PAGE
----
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Does Popularity Really Matter?

My daughter Katie was only a second-grader when she used a phrase I didn't think I'd hear for years. “I'm not popular,” she announced matter-of-factly at dinner one night. “Me and Izzy think Zoe is the most popular girl in our class.”

Instantly, I found myself defensive on her behalf, eager for my daughter to be every bit as popular as Zoe. “But you have lots of friends!” She looked back at me, seeming a bit confused. “I know,” she said. “But Zoe is popular.”

I had missed the point. At 8, Katie understood the difference between friendships and the high social status that is popularity, a distinction that kids sense—and can begin to play to—as early as preschool. “Even very young kids know who has the social power in the classroom,” says Tracy Vaillancourt, Ph.D., a professor of psychology at the University of Ottawa, “and by fifth or sixth grade, popularity can become nearly all-consuming.”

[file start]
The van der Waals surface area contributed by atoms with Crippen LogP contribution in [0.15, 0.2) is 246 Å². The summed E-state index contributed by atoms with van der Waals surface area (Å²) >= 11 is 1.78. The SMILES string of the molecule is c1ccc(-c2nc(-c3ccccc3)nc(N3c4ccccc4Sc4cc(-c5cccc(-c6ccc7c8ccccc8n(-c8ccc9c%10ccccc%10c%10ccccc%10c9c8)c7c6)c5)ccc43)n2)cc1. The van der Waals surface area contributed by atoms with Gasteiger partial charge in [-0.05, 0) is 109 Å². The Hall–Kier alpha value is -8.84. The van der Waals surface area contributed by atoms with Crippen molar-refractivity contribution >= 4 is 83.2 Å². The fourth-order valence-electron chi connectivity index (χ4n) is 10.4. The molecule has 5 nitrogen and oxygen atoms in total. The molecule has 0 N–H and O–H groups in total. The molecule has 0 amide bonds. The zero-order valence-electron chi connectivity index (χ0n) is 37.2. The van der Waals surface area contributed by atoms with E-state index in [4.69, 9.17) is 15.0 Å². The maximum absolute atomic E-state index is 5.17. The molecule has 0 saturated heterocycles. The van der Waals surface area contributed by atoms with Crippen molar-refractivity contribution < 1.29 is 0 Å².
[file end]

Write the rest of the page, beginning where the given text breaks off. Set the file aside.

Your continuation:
Well-meaning parents (like me) encourage their kids to pursue popularity—as if it were synonymous with success. It's not. What makes kids outcasts in school—usually an unwillingness to conform—often translates into success as an adult. Many companies—including Yahoo!—prioritize hiring quirky individuals who shun conventional thinking. When you grow up, you see that the most popular kids aren't necessarily the ones who come out on top, but you don't understand that when you're 11. Social science researchers are emphatic that it doesn't guarantee adoration, either. “Being popular is not necessarily about being well-liked,” says journalist Alexandra Robbins, who studied school society for her book The Geeks Shall Inherit the Earth. “It's more about clawing your way to the top of the social hierarchy and then working your tail off to stay there.”